In Slott's "Amazing Spider-Man," With Great Wealth Comes Global Responsibility
“Unfortunately, the curators of the exhibition ‘Comics Unmasked’ at the British Library have been overwhelmed by the Gothic vision, at the expense of every other contribution to the medium. And as creative as [Alan] Moore’s gothic is, it is still a lot less interesting than the material that has been left out of the exhibition. It is an aesthetic for adolescent boys who think that unhappy and twisted stuff is correspondingly profound, while comedy is trivial and facile. The truth is often the other way round, where horror and gore are really just sentimentality, prurient and moralistic at the same time, while comedy allows marvellous slippages of meaning that are much more intelligent […]
The gothic does encourage some flashes of imagination, but it is quite taxing to see yet another raddled prostitute eviscerated – in spattered ink, of course – for the entertainment of troubled adolescents. How much wittier to peer through the Desperate Dan-shaped hole that Desperate Dan leaves in a brick wall – right down to the buttons on his shirt. Where are those truly subversive characters, the Bash Street Kids? They’ve been elbowed aside by the showroom dummies (an unintended self-satire) in the Guy Fawkes masks that loiter in the shadows of the exhibition, threatening nothing.”
Comics | Could the competition to become the 2017 U.K. City of Culture hinge on … Desperate Dan, the pie-eating Wild West strongman from the long-running children’s comic The Dandy? Hull Daily Mail columnist Angus Young thinks the character could give Dundee the edge over fellow finalists Leicester, Swansea Bay and, yes, Hull. Dundee, Scotland, is home to The Dandy and The Beano publisher DC Thomson, and features statues of Desperate Dan and Beano character Minnie the Minx in its city center. “Having your picture taken next to the barrel-chested grizzly-chinned hero is apparently one of the top-ten things to do when visiting Dundee,” Young writes. “[…] This a bloke who thinks nothing of eating several cow pies in one sitting. A cowboy so tough he shaves his chin with a blowtorch and sleeps in a reinforced bed filled with building rubble.” The winner will be announced in November. [Hull Daily Mail, The Evening Telegraph]
Publishing | The final print edition of the 75-year-old children’s comic The Dandy arrives Tuesday, featuring a cameo by none other than Paul McCartney. When it was announced the publication would move online, McCartney wrote the editors explaining it was his lifelong dream to appear in the comic; tomorrow he’ll be seen along with Desperate Dan. [Daily Mail, Daily Mail]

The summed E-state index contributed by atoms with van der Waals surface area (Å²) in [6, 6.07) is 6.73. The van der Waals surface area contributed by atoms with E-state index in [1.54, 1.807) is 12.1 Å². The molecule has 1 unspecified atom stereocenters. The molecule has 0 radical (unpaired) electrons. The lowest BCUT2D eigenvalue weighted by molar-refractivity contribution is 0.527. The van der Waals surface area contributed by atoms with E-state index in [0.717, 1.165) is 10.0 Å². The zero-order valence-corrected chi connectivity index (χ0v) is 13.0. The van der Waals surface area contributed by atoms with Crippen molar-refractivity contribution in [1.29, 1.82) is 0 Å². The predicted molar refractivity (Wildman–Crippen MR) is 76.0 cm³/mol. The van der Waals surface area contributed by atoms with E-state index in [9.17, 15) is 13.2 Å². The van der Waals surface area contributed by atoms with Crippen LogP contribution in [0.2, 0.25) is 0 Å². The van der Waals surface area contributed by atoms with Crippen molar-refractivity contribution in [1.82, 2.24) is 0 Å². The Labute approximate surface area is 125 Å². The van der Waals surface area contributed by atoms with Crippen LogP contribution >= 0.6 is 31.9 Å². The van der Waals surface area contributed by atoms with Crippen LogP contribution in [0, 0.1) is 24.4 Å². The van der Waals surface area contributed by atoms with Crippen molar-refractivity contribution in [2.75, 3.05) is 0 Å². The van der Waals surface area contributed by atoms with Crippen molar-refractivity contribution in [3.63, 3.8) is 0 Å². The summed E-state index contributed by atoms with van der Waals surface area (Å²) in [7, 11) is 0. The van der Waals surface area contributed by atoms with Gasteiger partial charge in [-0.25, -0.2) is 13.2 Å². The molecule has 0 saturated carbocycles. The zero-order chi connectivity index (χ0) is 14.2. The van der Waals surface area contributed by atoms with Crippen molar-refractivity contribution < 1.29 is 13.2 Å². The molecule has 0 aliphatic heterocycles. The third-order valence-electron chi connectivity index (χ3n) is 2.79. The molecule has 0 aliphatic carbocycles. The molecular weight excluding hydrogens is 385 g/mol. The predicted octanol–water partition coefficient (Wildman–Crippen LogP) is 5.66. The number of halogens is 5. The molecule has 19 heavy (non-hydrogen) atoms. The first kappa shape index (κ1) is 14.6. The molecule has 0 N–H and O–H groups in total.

Passings | Jeff Millar, the co-creator, with Bill Hinds, of the comic strip Tank McNamara, has died at the age of 70. [Houston Chronicle]
Digital comics | The Japanese web portal JManga today launched an unlimited-access site JManga7, although it won’t be putting any actual content on it until October. Unlike JManga, which sells digital manga one volume at a time, JManga7 operates on an “all-you-can-eat” model, with single chapters of a variety of titles available for free, and a wider selection with a paid subscription. The site will be updated daily and will include a mix of genres, with some new content that is being published close to its Japanese release date as well as some older series. The idea is for readers to check out the manga at JManga7 and ultimately buy them for keeps at JManga. To encourage readers to pre-register, JManga is raffling off seven Nexus 7 tablets and seven free subscriptions. Plans for the site were unveiled last month at Comic-Con International in an exclusive interview with Comic Book Resources. [JManga]
Britain’s Royal Mail is releasing a set of 10 stamps today featuring a diverse group of comics characters from British comics. They’re available to those outside the U.K. as well and feature internationally famous characters like Judge Dredd and Dan Dare in addition to less-known folks like Roy Race and The Four Marys. There’s also a Dennis the Menace in the set (he’s the one appearing in front of the Beano comic), but don’t confuse him with the U.S. character created by Hank Ketcham. Though both characters debuted within a week of each other in March 1951, they’re different boys.
To see the full gallery of stamps, visit the BBC website.